Diane Mosnik, Ph.D.
My name is Diane M. Mosnik, Ph.D., and I am a Clinical Neuropsychologist trained in the assessment and diagnosis of neurologic and psychiatric disorders in geriatric, adult, and pediatric populations. I perform both clinical and forensic, or legal, evaluations which are designed to answer questions that you may have about yourself or to provide information that others, such as your healthcare providers, may want to know about you in order to deliver the best services possible to meet your needs. My evaluations are tailored specifically to address your individual wishes so that you, and your healthcare providers or your attorney, will have useful and accurate information about your level of emotional, psychological, social, intellectual, cognitive, medical, and adaptive functioning. My goal as a neuropsychologist, is to provide my clients with extensive, useful resources and treatment recommendations so that they have a road map of options to pursue. I hope to provide my clients with an understanding of their overall functioning and how their personal strengths and weaknesses can affect the functioning of other aspects of their life.
In terms of my forensic work, I am involved in conducting evaluations for disability, competency for guardianship (such as for individuals with diagnoses of autism transitioning into adulthood and dementia), and personal injury cases involving traumatic brain injuries and other diagnoses. I am also active in conducting evaluations for civil and criminal litigation cases by providing attorneys with valuable information about their clients and how their client’s potential clinical diagnoses and level of cognitive functioning affects their legal situation. I have testified in both state and federal courts. My specialties as expert witness include Schizophrenia, Autism Spectrum Disorders, Dementia, Traumatic Brain Injury, and other neurologic and psychiatric conditions.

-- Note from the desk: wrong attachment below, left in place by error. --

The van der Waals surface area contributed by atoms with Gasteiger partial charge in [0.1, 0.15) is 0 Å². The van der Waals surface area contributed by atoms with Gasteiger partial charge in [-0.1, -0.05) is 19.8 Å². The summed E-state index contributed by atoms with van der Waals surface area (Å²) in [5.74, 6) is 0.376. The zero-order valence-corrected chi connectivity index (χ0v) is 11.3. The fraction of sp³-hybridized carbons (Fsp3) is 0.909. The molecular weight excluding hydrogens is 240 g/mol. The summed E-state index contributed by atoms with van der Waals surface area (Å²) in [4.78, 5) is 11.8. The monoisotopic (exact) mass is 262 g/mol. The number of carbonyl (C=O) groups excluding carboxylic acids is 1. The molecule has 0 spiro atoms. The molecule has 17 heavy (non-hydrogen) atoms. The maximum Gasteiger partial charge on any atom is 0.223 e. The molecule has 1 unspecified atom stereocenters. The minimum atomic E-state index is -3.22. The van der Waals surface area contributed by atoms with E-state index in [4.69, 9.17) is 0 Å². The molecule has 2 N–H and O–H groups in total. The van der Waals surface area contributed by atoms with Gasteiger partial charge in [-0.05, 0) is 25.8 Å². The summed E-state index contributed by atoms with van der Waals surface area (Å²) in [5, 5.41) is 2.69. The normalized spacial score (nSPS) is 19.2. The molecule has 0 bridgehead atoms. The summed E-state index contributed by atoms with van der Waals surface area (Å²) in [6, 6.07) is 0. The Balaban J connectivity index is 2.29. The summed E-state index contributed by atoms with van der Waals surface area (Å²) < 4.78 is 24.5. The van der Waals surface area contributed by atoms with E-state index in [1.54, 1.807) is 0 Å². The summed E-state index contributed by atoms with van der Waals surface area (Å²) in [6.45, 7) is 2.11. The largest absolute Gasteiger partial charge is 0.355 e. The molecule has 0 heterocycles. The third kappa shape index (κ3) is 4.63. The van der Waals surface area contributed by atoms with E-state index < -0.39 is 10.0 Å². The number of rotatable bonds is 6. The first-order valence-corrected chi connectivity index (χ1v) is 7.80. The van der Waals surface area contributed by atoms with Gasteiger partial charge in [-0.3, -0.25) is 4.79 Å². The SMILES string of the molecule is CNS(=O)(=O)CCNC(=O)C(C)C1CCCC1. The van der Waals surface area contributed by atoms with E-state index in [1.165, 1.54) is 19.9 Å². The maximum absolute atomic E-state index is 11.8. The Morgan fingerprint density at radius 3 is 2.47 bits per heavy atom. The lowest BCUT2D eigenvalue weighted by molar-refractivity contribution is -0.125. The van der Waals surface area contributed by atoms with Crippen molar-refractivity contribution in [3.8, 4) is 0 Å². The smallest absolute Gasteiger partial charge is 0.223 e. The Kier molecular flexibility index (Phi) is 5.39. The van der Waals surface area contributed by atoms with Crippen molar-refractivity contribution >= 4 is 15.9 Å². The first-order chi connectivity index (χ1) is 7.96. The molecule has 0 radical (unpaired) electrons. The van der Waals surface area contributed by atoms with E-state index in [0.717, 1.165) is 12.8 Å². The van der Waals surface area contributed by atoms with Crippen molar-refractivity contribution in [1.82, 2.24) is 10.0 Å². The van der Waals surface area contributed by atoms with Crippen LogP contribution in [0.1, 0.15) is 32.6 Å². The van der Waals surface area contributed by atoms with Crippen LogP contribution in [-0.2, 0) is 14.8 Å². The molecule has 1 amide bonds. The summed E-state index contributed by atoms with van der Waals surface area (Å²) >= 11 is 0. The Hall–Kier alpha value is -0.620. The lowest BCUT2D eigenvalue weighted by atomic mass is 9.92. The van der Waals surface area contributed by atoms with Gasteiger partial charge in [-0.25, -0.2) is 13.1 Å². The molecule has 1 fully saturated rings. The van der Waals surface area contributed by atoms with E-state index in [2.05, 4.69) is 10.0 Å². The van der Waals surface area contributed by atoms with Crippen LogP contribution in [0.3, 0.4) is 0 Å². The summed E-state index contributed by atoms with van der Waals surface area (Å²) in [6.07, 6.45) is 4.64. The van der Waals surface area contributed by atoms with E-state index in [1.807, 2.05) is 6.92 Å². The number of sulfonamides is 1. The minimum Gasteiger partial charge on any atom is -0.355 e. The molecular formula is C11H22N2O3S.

I completed my doctoral degree at the Finch University of Health Sciences/The Chicago Medical School, now known as the Rosalind Franklin University of Medicine and Science in 1999, followed by a clinical internship at The University of Chicago Hospitals Department of Psychiatry in Chicago and a fellowship at the Indiana University School of Medicine, in the Departments of Neurology and Psychiatry, in Indianapolis. Following the completion of my doctoral degree, I was employed as an assistant professor by Baylor College of Medicine in the Departments of Neurology and Psychiatry at the Texas Medical Center for six years prior to returning to my home in the Midwest. Since returning home, I worked for a couple of regional hospitals, including Aurora St. Luke’s and Wheaton Franciscan All Saints, prior to going into private practice. I am licensed in the states of Wisconsin and Texas.
In addition to my clinical work, I have satisfied my strong desire to inform others about important clinical diagnoses by presenting various talks and workshops for the Alzheimer’s Association and the Autism Society around Southeastern Wisconsin, including presentations on the neuropsychology of dementia, how to differentiate the various causes of dementia, the behavioral difficulties associated with different types of dementia, the importance of caregiving for the caregiver working with individuals diagnosed with dementia, specific information on the Fronto-temporal Dementias and Lewy Body Dementia, and information on transitioning from adolescence into adulthood for individuals on the Autism Spectrum. In my free time, I enjoy the outdoors, particularly motorcycle riding and scuba diving; although I also enjoy reading, playing brain games, and watching movies. I love to travel and to spend time with my family and my furry beast of a dog. I have also been busy lately teaching my niece how to sew!